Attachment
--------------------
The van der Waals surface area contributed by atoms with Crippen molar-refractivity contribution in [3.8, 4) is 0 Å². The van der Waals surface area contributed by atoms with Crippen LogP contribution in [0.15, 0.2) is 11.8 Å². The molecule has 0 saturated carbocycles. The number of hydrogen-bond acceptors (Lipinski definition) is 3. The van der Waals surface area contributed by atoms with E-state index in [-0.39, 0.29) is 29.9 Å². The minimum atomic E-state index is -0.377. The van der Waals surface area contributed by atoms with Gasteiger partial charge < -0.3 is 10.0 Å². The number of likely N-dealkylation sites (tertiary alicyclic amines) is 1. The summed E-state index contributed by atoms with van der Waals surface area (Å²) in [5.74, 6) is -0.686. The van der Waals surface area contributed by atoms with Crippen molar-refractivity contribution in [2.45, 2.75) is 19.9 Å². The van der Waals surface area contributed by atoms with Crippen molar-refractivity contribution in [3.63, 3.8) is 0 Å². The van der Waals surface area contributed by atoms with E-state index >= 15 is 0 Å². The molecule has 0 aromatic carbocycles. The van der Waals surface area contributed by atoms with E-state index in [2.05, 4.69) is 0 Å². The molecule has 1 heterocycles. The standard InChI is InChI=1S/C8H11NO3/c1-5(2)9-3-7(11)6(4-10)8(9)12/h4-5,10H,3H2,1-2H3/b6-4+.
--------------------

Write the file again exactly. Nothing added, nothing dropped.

The van der Waals surface area contributed by atoms with Crippen molar-refractivity contribution in [3.8, 4) is 0 Å². The van der Waals surface area contributed by atoms with Crippen LogP contribution in [0.15, 0.2) is 11.8 Å². The molecule has 0 saturated carbocycles. The number of hydrogen-bond acceptors (Lipinski definition) is 3. The van der Waals surface area contributed by atoms with E-state index in [-0.39, 0.29) is 29.9 Å². The minimum atomic E-state index is -0.377. The van der Waals surface area contributed by atoms with Gasteiger partial charge < -0.3 is 10.0 Å². The number of likely N-dealkylation sites (tertiary alicyclic amines) is 1. The summed E-state index contributed by atoms with van der Waals surface area (Å²) in [5.74, 6) is -0.686. The van der Waals surface area contributed by atoms with Crippen molar-refractivity contribution in [2.45, 2.75) is 19.9 Å². The van der Waals surface area contributed by atoms with Crippen molar-refractivity contribution in [3.63, 3.8) is 0 Å². The van der Waals surface area contributed by atoms with E-state index >= 15 is 0 Å². The molecule has 0 aromatic carbocycles. The van der Waals surface area contributed by atoms with E-state index in [2.05, 4.69) is 0 Å². The molecule has 1 heterocycles. The standard InChI is InChI=1S/C8H11NO3/c1-5(2)9-3-7(11)6(4-10)8(9)12/h4-5,10H,3H2,1-2H3/b6-4+.